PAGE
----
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In rising water, most species of fish move toward shore or upstream. A rise can be associated with increased oxygen, more favorable water temperatures and an influx of food organisms.
During falling water, fish movement is downstream or toward deeper water. During changing, unstable weather and dramatic temperature changes, fish feed sparingly.
Every species has a temperature preference, the temperature at which they are most comfortable. They will seek this temperature all during the year.
Turbid water or cloudy days cut down light penetration, encouraging nocturnal feeders to forage during day-light hours. Also, many predatory fish will feed throughout the day in shallow water, even in hot summer weather.
Barometric pressure seems to provide fish with the same stimulation as water fluctuations. Falling pressure influences fish to become more active along shorelines, whereas rising pressure leads to a decrease in fish activity and poorer fishing.
Wind action creates alternatives in the fish's environment. On a cool, windy summer day, the windward bank may present temperatures and oxygen levels more favorable to his disposition. Wind may also concentrate forage.
Wind direction does seem to affect fishing. The phrase "...winds in the east, fish bite least...." seems generally true, although the wind direction itself may not be as important as the accompanying climatic factors.
Cloud cover, turbidity, rain and cooler air masses will all cause cooling, stimulating fish movement in summer. Weather that has a warming effect on water may also set off increased activity.
The fish comfort zone in summer is referred to as the "thermocline." It varies in depth and thickness, depending on the size and shape of a reservoir. Temperature and oxygen levels in this zone usually favor the comfort of most species. Avoid fishing below the thermocline in summer due to low oxygen levels.
Large predators are most effective in lower light conditions, when their greater size is easier to conceal while foraging.
During early spring the northern portion of ponds and reservoirs tend to warm faster and will stimulate more activity than other areas. Turbid water will warm faster and cool slower than clear water. In early spring, look for fish to move out of clear water into turbid water. In summer, find fish in clear water during morning and evening.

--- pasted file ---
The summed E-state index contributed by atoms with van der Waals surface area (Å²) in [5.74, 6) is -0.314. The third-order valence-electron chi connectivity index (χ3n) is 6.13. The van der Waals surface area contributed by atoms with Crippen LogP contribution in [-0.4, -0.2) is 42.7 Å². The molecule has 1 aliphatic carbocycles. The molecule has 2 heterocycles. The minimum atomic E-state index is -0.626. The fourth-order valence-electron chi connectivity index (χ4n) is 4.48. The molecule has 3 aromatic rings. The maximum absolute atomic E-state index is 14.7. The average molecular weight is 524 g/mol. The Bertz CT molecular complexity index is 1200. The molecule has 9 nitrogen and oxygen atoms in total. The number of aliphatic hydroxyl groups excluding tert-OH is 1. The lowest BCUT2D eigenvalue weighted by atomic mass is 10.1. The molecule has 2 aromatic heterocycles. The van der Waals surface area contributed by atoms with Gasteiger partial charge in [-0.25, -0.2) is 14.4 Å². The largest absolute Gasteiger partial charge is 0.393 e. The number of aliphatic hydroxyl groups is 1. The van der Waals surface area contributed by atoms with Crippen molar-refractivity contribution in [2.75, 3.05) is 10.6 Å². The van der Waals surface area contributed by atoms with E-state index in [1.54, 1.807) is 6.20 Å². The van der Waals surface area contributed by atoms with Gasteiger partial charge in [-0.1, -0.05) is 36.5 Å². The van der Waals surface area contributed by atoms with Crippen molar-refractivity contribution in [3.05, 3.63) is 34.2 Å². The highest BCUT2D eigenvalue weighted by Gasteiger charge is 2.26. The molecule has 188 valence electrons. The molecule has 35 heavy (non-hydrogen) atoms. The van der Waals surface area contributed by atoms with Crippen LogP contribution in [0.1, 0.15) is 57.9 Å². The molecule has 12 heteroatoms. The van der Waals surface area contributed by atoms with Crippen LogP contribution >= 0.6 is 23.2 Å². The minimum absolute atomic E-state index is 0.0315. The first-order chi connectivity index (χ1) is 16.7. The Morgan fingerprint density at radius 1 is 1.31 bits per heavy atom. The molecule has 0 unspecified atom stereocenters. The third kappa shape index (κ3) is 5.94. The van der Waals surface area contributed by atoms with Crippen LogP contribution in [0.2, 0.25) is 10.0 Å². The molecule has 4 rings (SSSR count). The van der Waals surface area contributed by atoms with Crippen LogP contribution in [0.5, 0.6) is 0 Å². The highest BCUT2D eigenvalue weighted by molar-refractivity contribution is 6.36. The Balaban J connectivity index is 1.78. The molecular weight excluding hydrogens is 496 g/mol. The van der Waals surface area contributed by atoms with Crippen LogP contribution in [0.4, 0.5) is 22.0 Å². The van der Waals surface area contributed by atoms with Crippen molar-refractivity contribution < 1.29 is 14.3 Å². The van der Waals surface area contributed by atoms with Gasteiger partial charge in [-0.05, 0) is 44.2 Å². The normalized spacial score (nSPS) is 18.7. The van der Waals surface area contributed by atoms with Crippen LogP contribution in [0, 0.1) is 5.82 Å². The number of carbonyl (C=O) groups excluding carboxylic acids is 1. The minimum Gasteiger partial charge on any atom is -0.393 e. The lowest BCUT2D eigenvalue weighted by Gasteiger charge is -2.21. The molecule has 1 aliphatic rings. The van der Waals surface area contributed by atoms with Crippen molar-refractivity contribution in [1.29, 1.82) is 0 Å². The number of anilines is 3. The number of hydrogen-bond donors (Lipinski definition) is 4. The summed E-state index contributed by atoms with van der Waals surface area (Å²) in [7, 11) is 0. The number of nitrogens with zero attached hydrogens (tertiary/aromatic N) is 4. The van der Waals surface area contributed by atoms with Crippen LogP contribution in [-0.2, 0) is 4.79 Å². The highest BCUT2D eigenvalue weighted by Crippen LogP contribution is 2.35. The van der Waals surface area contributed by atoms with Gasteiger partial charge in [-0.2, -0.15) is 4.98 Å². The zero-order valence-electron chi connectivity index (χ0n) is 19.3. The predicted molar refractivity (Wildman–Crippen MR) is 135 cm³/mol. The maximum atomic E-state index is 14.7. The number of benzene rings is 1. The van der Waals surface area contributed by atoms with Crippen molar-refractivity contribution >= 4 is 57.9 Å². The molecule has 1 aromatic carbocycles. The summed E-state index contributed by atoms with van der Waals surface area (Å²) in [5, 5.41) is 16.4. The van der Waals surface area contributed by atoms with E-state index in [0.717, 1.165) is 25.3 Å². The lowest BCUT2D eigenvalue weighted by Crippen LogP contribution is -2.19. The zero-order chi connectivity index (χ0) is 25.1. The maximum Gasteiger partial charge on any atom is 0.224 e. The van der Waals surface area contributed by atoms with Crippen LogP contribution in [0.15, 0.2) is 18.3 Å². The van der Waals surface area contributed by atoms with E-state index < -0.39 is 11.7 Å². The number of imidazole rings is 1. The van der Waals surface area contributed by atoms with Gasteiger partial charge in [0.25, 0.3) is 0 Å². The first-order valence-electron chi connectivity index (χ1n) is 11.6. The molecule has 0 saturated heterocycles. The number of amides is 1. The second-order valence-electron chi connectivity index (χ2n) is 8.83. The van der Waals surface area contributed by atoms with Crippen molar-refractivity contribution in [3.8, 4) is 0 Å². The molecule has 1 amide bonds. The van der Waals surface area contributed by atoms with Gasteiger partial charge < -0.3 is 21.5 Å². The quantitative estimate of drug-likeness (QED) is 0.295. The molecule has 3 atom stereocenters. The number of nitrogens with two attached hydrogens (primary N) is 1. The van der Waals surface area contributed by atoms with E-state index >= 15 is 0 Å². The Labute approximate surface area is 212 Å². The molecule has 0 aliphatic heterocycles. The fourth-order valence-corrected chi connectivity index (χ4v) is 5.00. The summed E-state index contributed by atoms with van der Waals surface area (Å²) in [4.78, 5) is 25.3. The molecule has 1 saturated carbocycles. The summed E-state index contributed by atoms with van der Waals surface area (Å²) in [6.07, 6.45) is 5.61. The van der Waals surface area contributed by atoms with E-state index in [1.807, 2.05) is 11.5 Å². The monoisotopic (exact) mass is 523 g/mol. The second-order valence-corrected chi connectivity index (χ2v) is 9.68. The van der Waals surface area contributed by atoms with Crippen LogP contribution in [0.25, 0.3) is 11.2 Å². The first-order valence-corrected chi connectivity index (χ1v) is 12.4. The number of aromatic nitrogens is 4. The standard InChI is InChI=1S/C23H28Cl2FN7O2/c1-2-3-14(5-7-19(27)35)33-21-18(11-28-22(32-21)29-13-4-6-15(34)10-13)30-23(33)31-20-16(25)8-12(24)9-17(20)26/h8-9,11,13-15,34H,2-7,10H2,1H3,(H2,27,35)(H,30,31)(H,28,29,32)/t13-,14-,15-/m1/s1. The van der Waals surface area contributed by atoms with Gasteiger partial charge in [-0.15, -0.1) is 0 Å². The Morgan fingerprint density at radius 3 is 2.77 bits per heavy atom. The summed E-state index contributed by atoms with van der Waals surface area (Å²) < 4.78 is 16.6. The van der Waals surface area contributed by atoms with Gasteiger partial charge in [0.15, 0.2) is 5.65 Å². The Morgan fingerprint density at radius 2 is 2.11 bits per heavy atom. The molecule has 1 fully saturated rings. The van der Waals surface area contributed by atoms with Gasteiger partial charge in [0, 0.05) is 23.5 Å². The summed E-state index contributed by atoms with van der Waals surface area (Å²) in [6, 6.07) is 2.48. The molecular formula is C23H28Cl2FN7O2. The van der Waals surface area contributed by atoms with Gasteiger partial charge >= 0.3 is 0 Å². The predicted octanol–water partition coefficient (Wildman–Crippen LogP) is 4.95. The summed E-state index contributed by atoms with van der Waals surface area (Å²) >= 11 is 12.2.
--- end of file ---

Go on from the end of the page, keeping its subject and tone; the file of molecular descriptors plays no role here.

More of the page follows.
The rate of digestion in largemouth bass and most other species is very slow below 65 degrees. Lower energy consumption and growth cessation reduces the fishes' need for food.
Fish that are actively feeding are generally more susceptible to being caught than those not feeding. However, the assumption "the hungrier the fish, the easier to catch" is not always true.
During the spawning period of certain species, the spawning activity is the dominant biological drive and feeding activity may be reduced. However, some spawning fish may defend their territories by striking a lure placed in their area.
The catching fish of species which feed primarily by sight can be difficult when water visibility is less than two feet.
Bait or lure selection, placement and action should approach the natural food organism of the species sought. Learn more about forage species such as crayfish or aquatic insects by turning over rocks in the water.
Be persistent, vary your lures, colors and baits, keep them moving and do not spend more than 15 minutes in one location unless you are catching fish. Do these things, and you'll increase your chances for success.
Fish vary in their ability to distinguish color, but most have some ability. Red is the all-around most responsive color. Blue and purple are most visible in deep water.
Combining an appeal to the taste, smell, feel and sight will increase the catch of any species. It has been suggested that live bait emits an "injured" odor and distress signal.
Fish in deep water look for food on their own visual plane or lower, whereas fish feeding near the surface tend to blend vertical and horizontal movement.
Practice working lures in shallow water to observe their action.
Subtle changes in speed and retrieval techniques can be important. Experts claim technique makes the difference in 90 percent of bass catches. Generally, work lures faster in warm water and slower in cold water.